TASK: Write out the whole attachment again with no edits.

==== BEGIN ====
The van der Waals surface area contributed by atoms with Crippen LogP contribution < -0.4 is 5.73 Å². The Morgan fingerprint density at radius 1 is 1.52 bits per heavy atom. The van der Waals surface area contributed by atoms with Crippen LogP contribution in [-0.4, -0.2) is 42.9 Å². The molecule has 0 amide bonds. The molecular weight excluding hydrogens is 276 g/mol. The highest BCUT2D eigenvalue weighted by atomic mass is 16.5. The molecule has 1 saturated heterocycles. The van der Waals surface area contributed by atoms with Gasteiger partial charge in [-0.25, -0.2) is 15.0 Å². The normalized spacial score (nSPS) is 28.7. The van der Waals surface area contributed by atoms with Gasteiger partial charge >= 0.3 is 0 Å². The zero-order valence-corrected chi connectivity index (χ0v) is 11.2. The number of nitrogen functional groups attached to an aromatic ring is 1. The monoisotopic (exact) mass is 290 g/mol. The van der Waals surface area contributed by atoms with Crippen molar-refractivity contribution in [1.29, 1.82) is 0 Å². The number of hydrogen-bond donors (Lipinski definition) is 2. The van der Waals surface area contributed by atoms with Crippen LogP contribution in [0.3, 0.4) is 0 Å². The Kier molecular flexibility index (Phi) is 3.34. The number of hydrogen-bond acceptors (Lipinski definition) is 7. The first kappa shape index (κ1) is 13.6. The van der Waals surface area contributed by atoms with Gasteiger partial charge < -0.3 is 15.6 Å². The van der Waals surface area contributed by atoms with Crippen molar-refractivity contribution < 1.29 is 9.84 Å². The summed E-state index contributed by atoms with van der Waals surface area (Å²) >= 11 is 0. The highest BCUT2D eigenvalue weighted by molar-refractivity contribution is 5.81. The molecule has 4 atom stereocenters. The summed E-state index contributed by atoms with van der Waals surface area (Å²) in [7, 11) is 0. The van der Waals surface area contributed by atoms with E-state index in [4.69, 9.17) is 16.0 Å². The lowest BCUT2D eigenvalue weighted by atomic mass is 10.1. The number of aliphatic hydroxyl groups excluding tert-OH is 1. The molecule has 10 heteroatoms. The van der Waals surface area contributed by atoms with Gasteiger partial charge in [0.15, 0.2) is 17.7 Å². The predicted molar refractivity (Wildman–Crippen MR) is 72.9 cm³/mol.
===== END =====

The van der Waals surface area contributed by atoms with Crippen LogP contribution < -0.4 is 5.73 Å². The Morgan fingerprint density at radius 1 is 1.52 bits per heavy atom. The van der Waals surface area contributed by atoms with Crippen LogP contribution in [-0.4, -0.2) is 42.9 Å². The molecule has 0 amide bonds. The molecular weight excluding hydrogens is 276 g/mol. The highest BCUT2D eigenvalue weighted by atomic mass is 16.5. The molecule has 1 saturated heterocycles. The van der Waals surface area contributed by atoms with Gasteiger partial charge in [-0.25, -0.2) is 15.0 Å². The normalized spacial score (nSPS) is 28.7. The van der Waals surface area contributed by atoms with Gasteiger partial charge >= 0.3 is 0 Å². The zero-order valence-corrected chi connectivity index (χ0v) is 11.2. The number of nitrogen functional groups attached to an aromatic ring is 1. The monoisotopic (exact) mass is 290 g/mol. The van der Waals surface area contributed by atoms with Crippen molar-refractivity contribution in [1.29, 1.82) is 0 Å². The number of hydrogen-bond donors (Lipinski definition) is 2. The van der Waals surface area contributed by atoms with Crippen LogP contribution in [0.3, 0.4) is 0 Å². The Kier molecular flexibility index (Phi) is 3.34. The number of hydrogen-bond acceptors (Lipinski definition) is 7. The first kappa shape index (κ1) is 13.6. The van der Waals surface area contributed by atoms with Gasteiger partial charge < -0.3 is 15.6 Å². The van der Waals surface area contributed by atoms with Crippen molar-refractivity contribution < 1.29 is 9.84 Å². The summed E-state index contributed by atoms with van der Waals surface area (Å²) >= 11 is 0. The highest BCUT2D eigenvalue weighted by molar-refractivity contribution is 5.81. The molecule has 4 atom stereocenters. The summed E-state index contributed by atoms with van der Waals surface area (Å²) in [7, 11) is 0. The van der Waals surface area contributed by atoms with E-state index in [4.69, 9.17) is 16.0 Å². The lowest BCUT2D eigenvalue weighted by atomic mass is 10.1. The number of aliphatic hydroxyl groups excluding tert-OH is 1. The molecule has 10 heteroatoms. The van der Waals surface area contributed by atoms with Gasteiger partial charge in [0.15, 0.2) is 17.7 Å². The predicted molar refractivity (Wildman–Crippen MR) is 72.9 cm³/mol.